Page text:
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Street Food: 1919

Washington, D.C., 1919. "Lunch vendors, Treasury Annex." At left, Leoffler's Liberty Lunch for 20 cents. And yes, we have bananas. 4x5 glass negative, National Photo Co. View full size.

Washington, D.C., 1919. "Lunch vendors, Treasury Annex." At left, Leoffler's Liberty Lunch for 20 cents. And yes, we have bananas. 4x5 glass negative, National Photo Co. View full size.


On Shorpy:
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Kilkare Inn

The Kilkare Inn was still there in 1924, and offering breakfast from 8 to 10:30 and lunch from noon to 2. Located at 813 Vermont Ave. NW, now the location of the Export - Import Bank of the US.

Can't get lunch for 20c today

It's of note how much food prices have outpaced inflation. 20 cents is $3.52 today. You'd be hard pressed to get two sandwiches, a sweet, and fruit for $3.52 from a food truck these days.

On commission?

From the want ads of the Washington Times, June 29, 1919:

"BOYS over 16 years old, neat appearance to sell Loeffler's Liberty Lunch; salary and commission; hours, from 6:30 a. m. until 2. p. m. Apply at once, 544 Penna. ave. N. W."

More about Mr. Leoffler

Severine G. Leoffler, 1887-1947. Obituary

Interesting guy. He had a number of business, ending up owning or leasing a dozen golf courses, though not a player himself. He came from Pittsburgh originally (excerpt):

"He came to Washington with $300. The first thing he was sell safety pins to school children, giving jack-knives as incentives. School authorities put a stop to that so he went into the ice cream business. He sold the first roller ice cream cone here. He sold that business for $20,000 and then sold box lunches - two sandwiches, a piece of fruit and freshly baked pastry, all for 10 cents. He sold that business for $100,000 and the guy who bought it went broke in six months."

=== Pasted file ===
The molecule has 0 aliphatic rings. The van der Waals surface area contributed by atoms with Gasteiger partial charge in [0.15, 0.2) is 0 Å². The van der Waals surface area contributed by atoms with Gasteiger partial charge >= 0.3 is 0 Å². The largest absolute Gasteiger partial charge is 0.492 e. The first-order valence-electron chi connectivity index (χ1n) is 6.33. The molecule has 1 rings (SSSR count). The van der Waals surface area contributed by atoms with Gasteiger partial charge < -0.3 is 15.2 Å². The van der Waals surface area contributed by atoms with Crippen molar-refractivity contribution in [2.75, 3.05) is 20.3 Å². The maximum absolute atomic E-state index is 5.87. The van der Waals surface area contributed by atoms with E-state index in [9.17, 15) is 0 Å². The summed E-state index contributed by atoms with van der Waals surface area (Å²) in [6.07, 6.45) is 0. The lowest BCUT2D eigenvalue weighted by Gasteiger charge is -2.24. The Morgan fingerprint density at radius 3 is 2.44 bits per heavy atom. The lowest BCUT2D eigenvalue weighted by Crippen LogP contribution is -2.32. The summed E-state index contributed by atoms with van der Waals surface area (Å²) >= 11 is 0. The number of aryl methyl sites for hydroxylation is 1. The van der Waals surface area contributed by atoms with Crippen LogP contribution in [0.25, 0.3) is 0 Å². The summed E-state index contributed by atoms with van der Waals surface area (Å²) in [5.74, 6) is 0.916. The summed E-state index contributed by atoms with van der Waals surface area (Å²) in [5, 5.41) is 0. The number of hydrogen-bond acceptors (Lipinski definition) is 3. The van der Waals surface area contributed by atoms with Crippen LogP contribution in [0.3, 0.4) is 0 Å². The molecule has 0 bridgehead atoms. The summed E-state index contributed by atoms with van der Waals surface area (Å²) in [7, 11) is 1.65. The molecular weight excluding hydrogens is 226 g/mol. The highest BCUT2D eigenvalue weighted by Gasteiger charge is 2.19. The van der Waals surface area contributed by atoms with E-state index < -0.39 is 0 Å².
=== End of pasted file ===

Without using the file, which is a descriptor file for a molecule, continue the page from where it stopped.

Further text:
The resourceful Leoffler broadened his horizons. He went back into the box lunch business during World War I, selling "Leoffler's Liberty Lunches" to government workers for 20 cents. But sometimes he got too ambitious. He decided to come out with square doughnuts and spent a fortune on machinery. He went broke. The public preferred the round dough out.

His son died in 2014, evidently keeping the golf course business going. Obituary

Dual registration

At one time if you lived in one state and worked in another a registration plate for each state was required, as displayed on the above Ford. The oil lamp was original to the car, but an extra lamp was added to shine on the upper plate. This nonsense was stopped eventually.

Double license plates

Prior to 1924, motorists in the Washington region were obliged to register autos in all three jurisdictions (DC, Maryland and Virginia) prior to crossing the state lines. There were stiff fines and the law was always on the lookout for violators. Obviously it was difficult to display three plates on the same auto and the practice was discontinued.

Mr. Leoffler

Back in 2008, in the linked post, Dave asks in response to a poster wondering about a menu in the box: "Looking for volunteers to go back in time and peek in the box. Anyone?"

Wonder no more! According to the July 1, 1919 Business Digest and Investment Weekly, we have this item:

— Lunch Boxes

[S. G. Leoffler, System, Oct '19 p 644. 600 words. 1 illus]

Mr. Leoffler is the inventor of the "Liberty Lunch," which came in neat pasteboard boxes labeled "The Noon Time Friend" and saved Washington war-workers from a nerve-racking fight at overcrowded restaurants. The lunch contained two sandwiches in waxed paper, a sweet of some kind, and fruit. There were chicken sandwiches, raisin and nut sandwiches, Spanish pickle sandwiches, olive sandwiches, all sorts of sandwiches. But there was a little element of surprise every day, something a little different. Sometimes Mary Ann found a quarter of an old fashioned mince pie that reminded her of Thanksgiving, sometimes a slab of brown gingerbread. The company now has 130 employees and sells 10,000 lunches every week day. Six big motor trucks are used to deliver the lunches.

10,000 box lunches every day? That's a lot of lunches.

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